Judaism Despite Christianity. The “Letters on Christianity and Judaism” between Eugen Rosenstock-Huessy and Franz Rosenzweig.
Translated by Dorothy M. Emmet. Introductory Essays by Harold Stahmer, Alexander Altmann, and Dorothy M. Emmet. University of Alabama Press. 198 pp. $7.00.
Franz Rosenzweig is undoubtedly the secret (and often not so secret) saint of religious Jewish intellectuals. This is quite proper, for he represents both voracity for knowledge and the despair of ever achieving it; rebellious rejection of bourgeois and academic philosophizing along with an avidity for the post-Hegelian German Christian inheritance of autonomous fideism and existential philosophy. More important, however, Rosenzweig transcends these historical and philosophical dichotomies: he is a man who returned to ancestral Judaism, not as a simple penitent but as one who accepted the total heritage, reconciled it, and made of this reconciliation the grammar of a Jewish teaching for intellectuals. Then, sadly for the course of history but as befits a religious genius, he died prematurely, leaving behind a consummate statement of his philosophical thought, the magisterial The Star of Redemption. The present work, which contains the correspondence between Rosenzweig and Eugen Rosenstock on the subject of Christianity and Judaism, is a much earlier effort; indeed, it constitutes the earliest document of Rosenzweig’s journey along the way to faith. Yet, not surprisingly, his youthful thinking is more acute and luminous, more suggestive, than that of most mature thinkers.
Franz Rosenzweig and Eugen Rosenstock met for the first time in 1913 at Leipzig University where Rosenzweig’s uncle was on the Faculty of Law and Rosenstock, a convert to Christianity, two years younger than Rosenzweig, was a privatdocent lecturing in medieval constitutional law. Rosenzweig had studied medicine and then turned to history and philosophy; he had completed his dissertation on Hegel und der Staat for which publication was projected (it did not appear until 1920) and, well versed in the philosophical and theological foundations of medieval law, had sought out Rosenstock and became his pupil.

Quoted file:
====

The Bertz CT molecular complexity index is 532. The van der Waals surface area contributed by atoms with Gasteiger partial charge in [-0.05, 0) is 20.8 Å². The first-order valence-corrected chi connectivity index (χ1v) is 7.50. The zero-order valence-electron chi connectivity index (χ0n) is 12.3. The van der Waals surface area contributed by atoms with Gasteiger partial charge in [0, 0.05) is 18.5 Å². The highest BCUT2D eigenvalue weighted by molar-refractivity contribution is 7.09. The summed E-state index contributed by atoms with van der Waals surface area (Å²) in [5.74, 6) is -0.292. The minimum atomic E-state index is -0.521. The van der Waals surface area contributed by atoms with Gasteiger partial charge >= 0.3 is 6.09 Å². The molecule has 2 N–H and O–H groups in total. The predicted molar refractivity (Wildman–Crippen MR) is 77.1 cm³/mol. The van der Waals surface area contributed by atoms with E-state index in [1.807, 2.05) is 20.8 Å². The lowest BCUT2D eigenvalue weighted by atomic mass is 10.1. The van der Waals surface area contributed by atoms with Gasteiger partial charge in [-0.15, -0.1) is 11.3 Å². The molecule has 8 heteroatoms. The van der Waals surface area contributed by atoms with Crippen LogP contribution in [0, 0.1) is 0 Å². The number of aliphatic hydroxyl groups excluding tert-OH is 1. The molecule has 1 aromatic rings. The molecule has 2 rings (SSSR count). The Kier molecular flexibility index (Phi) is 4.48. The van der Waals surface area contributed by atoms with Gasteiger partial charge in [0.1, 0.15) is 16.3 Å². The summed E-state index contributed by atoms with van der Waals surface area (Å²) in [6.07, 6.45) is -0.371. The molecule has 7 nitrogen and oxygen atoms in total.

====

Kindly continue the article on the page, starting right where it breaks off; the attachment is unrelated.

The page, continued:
On July 13, 1913 Rosenzweig, his cousin, Rudolf Ehrenburg, and Rosenstock entered into a nightlong conversation which had as its point of departure Selma Lagerlöfs novel, The Miracle of the Antichrist. Rosenstock, already committed to his notion of Sprachdenken (“speech thinking”), according to which truth is the creative revelation of divine and human speech, pushed the resistant Rosenzweig to the limits of his rationalism. It was shortly after this encounter (one to which their correspondence frequently alludes) that Rosenzweig himself determined to become a Christian—out of, not despite, Judaism. But in the course of services at a small Berlin synagogue, in what was to have been his last experience of a Day of Atonement, he passed through a reverse conversion experience which returned him to Judaism as a Jew of faith. In 1916, Rosenzweig, by then an officer in an anti-balloon battery stationed in Macedonia, received a letter from Rosenstock, an officer on the Western Front, which, as Rosenstock remarks in his gnomic prologue, “unwittingly” initiated his and “Franz’s dialogue on Judaism and Christianity.”
When Rosenstock’s first letter arrived, Rosenzweig was still in the midst of feeling his way back into Judaism—not as a blind man, however, who inches around walls and over obstacles, but as a trained athlete who has shifted games: the pace, the energy, the endurance are intact, but inexperience and uncertainty alternate with tenacity and competitiveness. All this finds echoes in the correspondence which, as a human document, is splendid. As an intellectual document, the correspondence is no less remarkable, its close argumentation being justified less by the familiar interest in scoring points as by the fact that two human beings, profoundly respectful of each other, have joined in the highest play—those serious rites of the mind in which all learning is brought to bear to enhance gravity and delight. Nonetheless, at its depth the argument is for keeps, since these young correspondents understood that talk was life. None of the stunt-playing here of Luther’s Tischreden, or the arch self-consciousness of Goethe to Eckermann. This is not to suggest that either Rosenzweig or Rosenstock fancied himself greater than Luther or Goethe, only that it was truth and not showing-off (even to each other) that mattered.